For so many years this became my mantra. Pretend you are ok so no one can see the mess that lies inside. For looking inside is too dark, too murky for anyone to tolerate. It was here that I became very very good at hiding. I hid my pain from my parents and my friends. Oh, they knew there was something wrong for sure. They didn’t know how deep my sadness was or how desperately I wanted to stop existing. This I kept hidden from everyone. It was my personal pain and I kept it that way. This was a skill that I developed over my entire life. I became an expert at it. I learnt during this period to wear a mask all the time. Don’t let anyone in. Don’t let them see the real you, the real pain. No one wants to see that.
I lived through my first depressive episode. It lasted a month or two, but I survived it. I don’t know how, and I don’t know why. I don’t know how anyone can survive a full-blown depressive episode without some kind of help. Any help. But I guess for many of us that has been the reality hasn’t it? We teach ourselves to keep getting up in the morning and putting on a mask and participating in life as much as we can. Since these days I have learnt the value of help. I have learnt the importance of putting up my hand and saying, ‘I’m not okay.’ It’s not shameful to ask to for help. It’s such a strong thing to do in whichever way we choose to do it. There have been so many times in my life that I have agonised over those words ‘I’m not okay.’ I have run scenarios in my head about what would happen if I said them out loud. I have obsessed over how to get them out of my mouth. I have panicked about who would listen anyway. And yet every time I have said those words, someone has listened. Someone has reached out to me and offered me comfort. Not always the same person and not always in the same way, but inevitably when I’ve asked for help, people have taken me seriously and offered me a hand.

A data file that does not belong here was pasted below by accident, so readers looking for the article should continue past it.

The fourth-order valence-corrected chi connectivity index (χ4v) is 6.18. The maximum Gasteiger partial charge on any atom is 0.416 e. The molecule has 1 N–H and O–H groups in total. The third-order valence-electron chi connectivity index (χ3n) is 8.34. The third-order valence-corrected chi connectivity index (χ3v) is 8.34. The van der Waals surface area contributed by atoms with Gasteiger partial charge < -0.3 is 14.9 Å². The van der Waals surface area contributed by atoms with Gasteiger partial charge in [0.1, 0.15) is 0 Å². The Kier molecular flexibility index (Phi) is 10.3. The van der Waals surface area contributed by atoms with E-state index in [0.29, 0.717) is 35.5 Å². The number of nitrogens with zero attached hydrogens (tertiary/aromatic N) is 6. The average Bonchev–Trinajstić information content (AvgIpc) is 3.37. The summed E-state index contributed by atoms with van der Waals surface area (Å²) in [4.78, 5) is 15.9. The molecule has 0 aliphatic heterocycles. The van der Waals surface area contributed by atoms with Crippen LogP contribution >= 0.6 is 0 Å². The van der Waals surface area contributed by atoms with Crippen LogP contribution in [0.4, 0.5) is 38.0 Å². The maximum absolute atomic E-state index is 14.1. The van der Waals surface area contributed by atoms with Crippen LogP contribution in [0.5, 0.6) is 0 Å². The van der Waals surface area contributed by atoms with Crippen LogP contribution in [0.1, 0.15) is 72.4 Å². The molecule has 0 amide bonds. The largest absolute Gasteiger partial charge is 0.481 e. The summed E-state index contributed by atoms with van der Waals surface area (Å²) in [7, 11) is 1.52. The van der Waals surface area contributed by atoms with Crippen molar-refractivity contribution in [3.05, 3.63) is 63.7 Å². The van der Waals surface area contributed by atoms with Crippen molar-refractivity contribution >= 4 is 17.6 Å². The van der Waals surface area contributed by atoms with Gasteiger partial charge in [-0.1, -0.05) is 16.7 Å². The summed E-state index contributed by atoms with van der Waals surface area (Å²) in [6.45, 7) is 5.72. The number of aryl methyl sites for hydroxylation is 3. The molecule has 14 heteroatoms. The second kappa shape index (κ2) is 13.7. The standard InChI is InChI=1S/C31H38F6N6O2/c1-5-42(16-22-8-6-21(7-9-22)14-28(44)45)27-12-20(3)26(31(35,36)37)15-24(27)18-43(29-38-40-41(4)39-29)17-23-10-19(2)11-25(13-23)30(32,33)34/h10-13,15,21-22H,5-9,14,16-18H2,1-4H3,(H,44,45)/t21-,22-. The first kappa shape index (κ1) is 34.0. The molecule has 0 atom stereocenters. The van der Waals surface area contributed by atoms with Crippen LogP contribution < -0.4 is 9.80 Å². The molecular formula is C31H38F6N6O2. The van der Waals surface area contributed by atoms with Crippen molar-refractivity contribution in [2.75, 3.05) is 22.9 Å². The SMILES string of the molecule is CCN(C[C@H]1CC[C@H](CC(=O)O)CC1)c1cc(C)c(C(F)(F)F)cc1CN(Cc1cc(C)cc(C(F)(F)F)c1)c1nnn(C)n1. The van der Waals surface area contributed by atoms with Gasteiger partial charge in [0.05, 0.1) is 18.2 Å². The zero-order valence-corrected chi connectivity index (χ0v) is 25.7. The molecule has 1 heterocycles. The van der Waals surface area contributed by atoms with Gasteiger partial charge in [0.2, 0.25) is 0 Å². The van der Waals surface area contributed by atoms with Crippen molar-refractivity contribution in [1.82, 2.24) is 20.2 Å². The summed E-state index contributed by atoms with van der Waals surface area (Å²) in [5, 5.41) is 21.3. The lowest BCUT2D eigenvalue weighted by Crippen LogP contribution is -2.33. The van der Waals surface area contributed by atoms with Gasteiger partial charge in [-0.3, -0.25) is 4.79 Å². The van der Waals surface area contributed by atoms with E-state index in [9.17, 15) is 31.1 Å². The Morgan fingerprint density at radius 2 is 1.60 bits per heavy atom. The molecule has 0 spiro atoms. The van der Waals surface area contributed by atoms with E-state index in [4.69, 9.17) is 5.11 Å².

I still have days and weeks where I need to utter those dreaded words. I still find them incredibly difficult to say, but I also know that keeping them to myself in the long run is so much harder.